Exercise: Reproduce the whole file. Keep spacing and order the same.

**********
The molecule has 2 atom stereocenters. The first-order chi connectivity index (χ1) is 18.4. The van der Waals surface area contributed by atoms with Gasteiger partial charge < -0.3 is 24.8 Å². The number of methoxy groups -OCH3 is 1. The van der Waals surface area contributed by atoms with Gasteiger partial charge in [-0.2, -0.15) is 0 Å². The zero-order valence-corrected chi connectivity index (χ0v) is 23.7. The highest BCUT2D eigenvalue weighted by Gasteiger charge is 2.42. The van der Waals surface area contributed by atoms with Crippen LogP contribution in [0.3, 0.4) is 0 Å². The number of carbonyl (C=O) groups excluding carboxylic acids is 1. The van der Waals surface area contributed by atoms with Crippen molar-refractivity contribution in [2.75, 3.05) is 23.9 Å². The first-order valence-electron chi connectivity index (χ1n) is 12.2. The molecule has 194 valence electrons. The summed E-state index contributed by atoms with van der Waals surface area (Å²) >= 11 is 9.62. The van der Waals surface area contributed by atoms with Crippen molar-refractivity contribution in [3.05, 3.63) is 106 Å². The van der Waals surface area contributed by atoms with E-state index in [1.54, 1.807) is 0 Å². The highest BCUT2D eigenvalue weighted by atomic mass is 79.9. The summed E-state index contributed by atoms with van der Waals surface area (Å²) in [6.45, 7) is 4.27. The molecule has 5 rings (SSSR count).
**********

The molecule has 2 atom stereocenters. The first-order chi connectivity index (χ1) is 18.4. The van der Waals surface area contributed by atoms with Gasteiger partial charge < -0.3 is 24.8 Å². The number of methoxy groups -OCH3 is 1. The van der Waals surface area contributed by atoms with Gasteiger partial charge in [-0.2, -0.15) is 0 Å². The zero-order valence-corrected chi connectivity index (χ0v) is 23.7. The highest BCUT2D eigenvalue weighted by Gasteiger charge is 2.42. The van der Waals surface area contributed by atoms with Crippen LogP contribution in [0.3, 0.4) is 0 Å². The number of carbonyl (C=O) groups excluding carboxylic acids is 1. The van der Waals surface area contributed by atoms with Crippen molar-refractivity contribution in [2.75, 3.05) is 23.9 Å². The first-order valence-electron chi connectivity index (χ1n) is 12.2. The molecule has 194 valence electrons. The summed E-state index contributed by atoms with van der Waals surface area (Å²) >= 11 is 9.62. The van der Waals surface area contributed by atoms with Crippen molar-refractivity contribution in [3.05, 3.63) is 106 Å². The van der Waals surface area contributed by atoms with E-state index in [1.54, 1.807) is 0 Å². The highest BCUT2D eigenvalue weighted by atomic mass is 79.9. The summed E-state index contributed by atoms with van der Waals surface area (Å²) in [6.45, 7) is 4.27. The molecule has 5 rings (SSSR count).